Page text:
Probably no part of the Constitution has been so misunderstood as the Necessary and Proper Clause, which is located at Article I, Section 8, Clause 18.Â The Necessary and Proper Clause has been called both an â€œelastic clauseâ€ and a â€œsweeping clause,â€ and many have claimed it grants vast power to Congress.Â For example, a recent Supreme Court case,Â United States v. Comstock, stated that the â€œNecessary and Proper Clause grants Congress broad authority to enact federal legislation.â€
In fact, most federal regulations today are justified by the Necessary and Proper Clause.Â They are said to be within Congressâ€™s Interstate Commerce Powerâ€” but within not the core Commerce Clause (â€œThe Congress shall have Power . . . To regulate Commerce . . . among the several Statesâ€).Â Rather, they are said to be supported by the accompanying authority to â€œmake all Laws which shall be necessary and proper for carrying into Executionâ€ the power to regulate commerce.
Now, hereâ€™s the irony of the situation: Far from granting â€œbroad authorityâ€ to Congress, the truth is that Necessary and Proper Clause grants no power at all.Â It is placed at the end of Article I, Section 8 as an explanationâ€”that is, a â€œrecital.â€Â A recital is a passage in a legal document that has no substantive legal effect, but serves to inform the reader of assumptions or facts behind the document.Â Another example of a recital in the Constitution is the Preamble.
In recent years, several constitutional scholars have investigated the true meaning of the Clause, and have worked to correct the record.Â The process began with an article written by Professor Gary L. Lawson and Patricia B. Granger:Â TheÂ ProperÂ Scope of Federal Power: A Jurisdictional Interpretation of the Sweeping Clause, 43 Duke L. J. 267 (1994).Â It focused on the meaning of â€œproper.â€Â A decade later, I delved into the historical record.Â I found that wording of this kind was extremely common in eighteenth-century documents granting power from one person to another.Â I also found the courts had issued cases interpreting this language, and that the Founders had adopted the courtsâ€™ interpretation. See articlesÂ hereandÂ here.
Finally, Professors Lawson and I teamed up with two other noted scholars, Geoff Miller, and Guy Seidman, and wrote a book on the subject.Â (We all have differing political views, by the way.)Â The book is calledÂ The Origins of the Necessary and Proper Clause, and it was published last year by Cambridge University Press.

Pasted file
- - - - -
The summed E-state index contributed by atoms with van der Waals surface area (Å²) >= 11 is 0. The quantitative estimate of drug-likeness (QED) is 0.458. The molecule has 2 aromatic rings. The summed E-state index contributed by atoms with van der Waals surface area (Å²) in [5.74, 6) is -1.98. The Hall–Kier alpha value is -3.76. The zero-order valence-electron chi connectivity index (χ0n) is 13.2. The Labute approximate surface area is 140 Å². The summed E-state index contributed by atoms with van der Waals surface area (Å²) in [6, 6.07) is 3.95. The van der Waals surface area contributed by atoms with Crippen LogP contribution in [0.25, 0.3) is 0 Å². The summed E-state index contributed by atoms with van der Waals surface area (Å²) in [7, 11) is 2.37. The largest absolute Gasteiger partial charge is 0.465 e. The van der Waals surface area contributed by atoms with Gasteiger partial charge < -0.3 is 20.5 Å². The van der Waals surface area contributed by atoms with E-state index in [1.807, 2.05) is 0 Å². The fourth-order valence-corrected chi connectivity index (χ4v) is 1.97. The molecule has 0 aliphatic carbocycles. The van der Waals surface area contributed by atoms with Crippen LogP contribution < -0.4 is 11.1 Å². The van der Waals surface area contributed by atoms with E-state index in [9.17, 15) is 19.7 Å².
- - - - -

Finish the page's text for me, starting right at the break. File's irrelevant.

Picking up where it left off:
Hereâ€™s what we found:
*Â Â Â The Clause is a mere recital.Â It informs the reader how to interpret congressional authority.Â It does not grant any power.
*Â Â Â The term â€œnecessaryâ€ tells the reader that congressional authority is interpreted according to the intent behind the document, rather than very strictly (as the Articles of Confederation required).
*Â Â Â The Clause does this by telling the reader that the legal â€œdoctrine of incidental powersâ€ applies to the Constitution. This means that Congress can regulate certain activities outside the strict reading of its powers, but ONLY IF this ancillary regulation is (1) subordinate to an express power, and (2) a customary or necessary way of carrying out the express power.Â For example, in regulating commerce, Congress can require accurate labels on goods to be shipped in interstate commerce.Â But Congress cannot regulate the entire manufacturing process.
*Â Â Â The word â€œproperâ€ means that a law must comply with Congressâ€™s fiduciary (public trust) responsibilities.Â A law is not â€œproperâ€â€”and is therefore unconstitutionalâ€” if it invidiously discriminates among people, violates individual rights, is utterly irrational, or exceeds congressional authority.
*Â Â Â Contrary to prevailing legal mythology, Chief Justice Marshallâ€™s famous case ofÂ McCulloch v. Maryland (1819) did not stretch the Clause, but applied it properly and with due regard for its limitations.
Recently,Â Dave Kopel, the Independence Institute Research Director, filed anÂ amicus curiae brief in the most important anti-Obamacare lawsuit.Â He did so on behalf of Professors Lawson, Seidman, and me.Â The goal?Â To correct the record and inform the courts what the Necessary and Proper Clause REALLY means.
In private life, Rob Natelson is a long-time conservative/free market activist, but professionally he is a constitutional scholar whose meticulous studies of the Constitutionâ€™s original meaning have been published or cited by many top law journals. (SeeÂ http://constitution.i2i.org/about/.) Most recently, he co-authored The Origins of the Necessary and Proper Clause (Cambridge University Press) andÂ The Original Constitution (Tenth Amendment Center). After a quarter of a century as Professor of Law at the University of Montana, he recently retired to work full time at Coloradoâ€™s Independence Institute. Visit his blog there atÂ http://constitution.i2i.org/